Mercer rocked back and forth. The fiery pain had become a universal itch, but the soreness of his spirit was greater than the discomfort of his skin.

"You refuse that, too?" said the doctor.

"I suppose so," said Mercer.

"Then all I have to do is to get ready. You can have the cap for a while, if you want."

Mercer said, "Before I put the cap on, can you tell me what happens down there?"

"Some of it," said the doctor. "There is an attendant. He is a man, but not a human being. He is a homunculus fashioned out of cattle material. He is intelligent and very conscientious. You specimens are turned loose on the surface of Shayol. The dromozoa are a special life-form there. When they settle in your body, B'dikkat—that's the attendant—carves them out with an anesthetic and sends them up here. We freeze the tissue cultures, and they are compatible with almost any kind of oxygen-based life. Half the surgical repair you see in the whole universe comes out of buds that we ship from here. Shayol is a very healthy place, so far as survival is concerned. You won't die."

"You mean," said Mercer, "that I am getting perpetual punishment."

"I didn't say that," said Doctor Vomact. "Or if I did, I was wrong. You won't die soon. I don't know how long you will live down there. Remember, no matter how uncomfortable you get, the samples which B'dikkat sends up will help thousands of people in all the inhabited worlds. Now take the cap."

"I'd rather talk," said Mercer. "It may be my last chance."

The doctor looked at him strangely. "If you can stand that pain, go ahead and talk."

"Can I commit suicide down there?"

"I don't know," said the doctor. "It's never happened. And to judge by the voices, you'd think they wanted to."

"Has anybody ever come back from Shayol?"

"Not since it was put off limits about four hundred years ago."

"Can I talk to other people down there?"

"Yes," said the doctor.

"Who punishes me down there?"

"Nobody does, you fool," cried Doctor Vomact. "It's not punishment. People don't like it down on Shayol, and it's better, I guess, to get convicts instead of volunteers. But there isn't anybody against you at all."

"No jailers?" asked Mercer, with a whine in his voice.

"No jailers, no rules, no prohibitions. Just Shayol, and B'dikkat to take care of you. Do you still want your mind and your eyes?"

"I'll keep them," said Mercer. "I've gone this far and I might as well go the rest of the way."

"Then let me put the cap on you for your second dose," said Doctor Vomact.

The doctor adjusted the cap just as lightly and delicately as had the nurse; he was quicker about it. There was no sign of his picking out another cap for himself.

The inrush of pleasure was like a wild intoxication. His burning skin receded into distance. The doctor was near in space, but even the doctor did not matter. Mercer was not afraid of Shayol. The pulsation of happiness out of his brain was too great to leave room for fear or pain.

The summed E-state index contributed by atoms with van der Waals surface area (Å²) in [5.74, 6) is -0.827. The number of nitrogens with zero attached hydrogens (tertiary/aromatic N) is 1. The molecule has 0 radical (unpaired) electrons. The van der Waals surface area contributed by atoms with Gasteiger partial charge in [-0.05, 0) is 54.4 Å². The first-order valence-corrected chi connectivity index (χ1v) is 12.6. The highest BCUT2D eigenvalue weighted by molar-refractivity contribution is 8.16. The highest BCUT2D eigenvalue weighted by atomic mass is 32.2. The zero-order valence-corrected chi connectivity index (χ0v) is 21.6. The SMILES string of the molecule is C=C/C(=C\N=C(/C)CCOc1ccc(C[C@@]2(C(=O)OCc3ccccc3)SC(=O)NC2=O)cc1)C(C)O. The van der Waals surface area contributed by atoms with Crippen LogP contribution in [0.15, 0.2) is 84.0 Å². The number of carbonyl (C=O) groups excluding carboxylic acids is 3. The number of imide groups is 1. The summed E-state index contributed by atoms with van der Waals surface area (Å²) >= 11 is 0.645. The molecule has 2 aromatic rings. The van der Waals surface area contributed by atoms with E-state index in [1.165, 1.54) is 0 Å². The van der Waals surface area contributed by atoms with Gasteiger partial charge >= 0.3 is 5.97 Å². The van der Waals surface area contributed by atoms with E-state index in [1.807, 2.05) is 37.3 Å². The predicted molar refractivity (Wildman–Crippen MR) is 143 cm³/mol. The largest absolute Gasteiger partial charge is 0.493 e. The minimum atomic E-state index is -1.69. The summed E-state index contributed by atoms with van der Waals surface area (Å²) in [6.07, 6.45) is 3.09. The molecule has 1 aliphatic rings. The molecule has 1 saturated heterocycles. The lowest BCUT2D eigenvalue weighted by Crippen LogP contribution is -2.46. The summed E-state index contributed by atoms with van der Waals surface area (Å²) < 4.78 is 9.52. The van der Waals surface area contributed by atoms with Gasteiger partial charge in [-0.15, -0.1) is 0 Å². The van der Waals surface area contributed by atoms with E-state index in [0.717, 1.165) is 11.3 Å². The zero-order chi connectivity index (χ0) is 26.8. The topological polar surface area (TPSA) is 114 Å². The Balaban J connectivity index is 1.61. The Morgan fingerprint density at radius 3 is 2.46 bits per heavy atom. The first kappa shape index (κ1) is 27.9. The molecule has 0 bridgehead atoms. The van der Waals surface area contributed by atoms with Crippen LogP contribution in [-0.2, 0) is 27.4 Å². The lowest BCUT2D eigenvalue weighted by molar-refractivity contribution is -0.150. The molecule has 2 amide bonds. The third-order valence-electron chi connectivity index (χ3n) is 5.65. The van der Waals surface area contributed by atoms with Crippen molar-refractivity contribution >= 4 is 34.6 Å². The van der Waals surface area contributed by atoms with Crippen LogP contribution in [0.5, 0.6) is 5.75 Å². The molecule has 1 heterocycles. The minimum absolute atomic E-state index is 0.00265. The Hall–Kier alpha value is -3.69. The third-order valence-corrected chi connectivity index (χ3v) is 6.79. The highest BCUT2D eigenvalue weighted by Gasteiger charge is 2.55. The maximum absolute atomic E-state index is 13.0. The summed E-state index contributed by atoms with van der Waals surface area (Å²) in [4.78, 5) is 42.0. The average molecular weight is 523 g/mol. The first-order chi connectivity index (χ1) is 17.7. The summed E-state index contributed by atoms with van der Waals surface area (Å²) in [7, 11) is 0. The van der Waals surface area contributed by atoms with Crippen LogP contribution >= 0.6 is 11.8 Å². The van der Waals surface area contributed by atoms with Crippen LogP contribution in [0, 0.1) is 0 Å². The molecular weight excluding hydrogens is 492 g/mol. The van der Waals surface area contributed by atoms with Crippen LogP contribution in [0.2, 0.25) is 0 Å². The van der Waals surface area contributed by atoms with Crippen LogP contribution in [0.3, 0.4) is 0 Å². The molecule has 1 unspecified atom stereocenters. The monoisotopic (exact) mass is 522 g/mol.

Doctor Vomact was holding out his hand.

Mercer wondered why, and then realized that the wonderful, kindly cap-giving man was offering to shake hands. He lifted his own. It was heavy, but his arm was happy, too.

They shook hands. It was curious, thought Mercer, to feel the handshake beyond the double level of cerebral pleasure and dermal pain.

"Good-by, Mr. Mercer," said the doctor. "Goodby and a good good night..."


The ferry satellite was a hospitable place. The hundreds of hours that followed were like a long, weird dream.

Twice again the young nurse sneaked into his bedroom with him when he was being given the cap and had a cap with him. There were baths which calloused his whole body. Under strong local anesthetics, his teeth were taken out and stainless steel took their place. There were irradiations under blazing lights which took away the pain of his skin. There were special treatments for his fingernails and toenails. Gradually they changed into formidable claws; he found himself stropping them on the aluminum bed one night and saw that they left deep marks.

His mind never became completely clear.

Sometimes he thought that he was home with his mother, that he was little again, and in pain. Other times, under the cap, he laughed in his bed to think that people were sent to this place for punishment when it was all so terribly much fun. There were no trials, no questions, no judges. Food was good, but he did not think about it much; the cap was better. Even when he was awake, he was drowsy.

At last, with the cap on him, they put him into a adiabatic pod—a one-body missile which could be dropped from the ferry to the planet below. He was all closed in, except for his face.

Doctor Vomact seemed to swim into the room. "You are strong, Mercer," the doctor shouted, "you are very strong! Can you hear me?"

Mercer nodded.

"We wish you well, Mercer. No matter what happens, remember you are helping other people up here."

"Can I take the cap with me?" said Mercer.

For an answer, Doctor Vomact removed the cap himself. Two men closed the lid of the pod, leaving Mercer in total darkness. His mind started to clear, and he panicked against his wrappings.

There was the roar of thunder and the taste of blood.

The next thing that Mercer knew, he was in a cool, cool room, much chillier than the bedrooms and operating rooms of the satellite. Someone was lifting him gently onto a table.

He opened his eyes.